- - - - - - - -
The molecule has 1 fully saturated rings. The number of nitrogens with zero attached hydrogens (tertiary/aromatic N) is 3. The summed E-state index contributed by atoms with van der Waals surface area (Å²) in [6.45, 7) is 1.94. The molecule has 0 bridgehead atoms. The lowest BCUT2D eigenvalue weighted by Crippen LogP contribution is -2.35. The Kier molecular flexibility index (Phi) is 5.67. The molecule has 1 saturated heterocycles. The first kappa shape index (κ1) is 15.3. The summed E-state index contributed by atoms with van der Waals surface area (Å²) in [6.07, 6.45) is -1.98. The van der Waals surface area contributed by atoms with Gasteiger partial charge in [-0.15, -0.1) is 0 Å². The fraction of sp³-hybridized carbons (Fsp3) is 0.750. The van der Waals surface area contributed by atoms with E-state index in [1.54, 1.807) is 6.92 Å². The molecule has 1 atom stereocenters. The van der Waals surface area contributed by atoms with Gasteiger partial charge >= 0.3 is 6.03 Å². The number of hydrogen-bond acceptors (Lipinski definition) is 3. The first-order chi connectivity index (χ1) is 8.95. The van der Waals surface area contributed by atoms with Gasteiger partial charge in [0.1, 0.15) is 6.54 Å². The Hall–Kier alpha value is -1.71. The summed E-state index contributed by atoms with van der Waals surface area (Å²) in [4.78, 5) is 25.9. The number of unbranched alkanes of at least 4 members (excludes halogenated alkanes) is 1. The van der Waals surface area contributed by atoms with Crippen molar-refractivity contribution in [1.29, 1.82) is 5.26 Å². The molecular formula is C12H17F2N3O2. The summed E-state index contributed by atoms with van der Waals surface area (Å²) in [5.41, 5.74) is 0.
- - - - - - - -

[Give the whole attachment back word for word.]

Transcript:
The molecule has 1 fully saturated rings. The number of nitrogens with zero attached hydrogens (tertiary/aromatic N) is 3. The summed E-state index contributed by atoms with van der Waals surface area (Å²) in [6.45, 7) is 1.94. The molecule has 0 bridgehead atoms. The lowest BCUT2D eigenvalue weighted by Crippen LogP contribution is -2.35. The Kier molecular flexibility index (Phi) is 5.67. The molecule has 1 saturated heterocycles. The first kappa shape index (κ1) is 15.3. The summed E-state index contributed by atoms with van der Waals surface area (Å²) in [6.07, 6.45) is -1.98. The van der Waals surface area contributed by atoms with Gasteiger partial charge in [-0.15, -0.1) is 0 Å². The fraction of sp³-hybridized carbons (Fsp3) is 0.750. The van der Waals surface area contributed by atoms with E-state index in [1.54, 1.807) is 6.92 Å². The molecule has 1 atom stereocenters. The van der Waals surface area contributed by atoms with Gasteiger partial charge >= 0.3 is 6.03 Å². The number of hydrogen-bond acceptors (Lipinski definition) is 3. The first-order chi connectivity index (χ1) is 8.95. The van der Waals surface area contributed by atoms with Gasteiger partial charge in [0.1, 0.15) is 6.54 Å². The Hall–Kier alpha value is -1.71. The summed E-state index contributed by atoms with van der Waals surface area (Å²) in [4.78, 5) is 25.9. The number of unbranched alkanes of at least 4 members (excludes halogenated alkanes) is 1. The van der Waals surface area contributed by atoms with Crippen molar-refractivity contribution in [1.29, 1.82) is 5.26 Å². The molecular formula is C12H17F2N3O2. The summed E-state index contributed by atoms with van der Waals surface area (Å²) in [5.41, 5.74) is 0.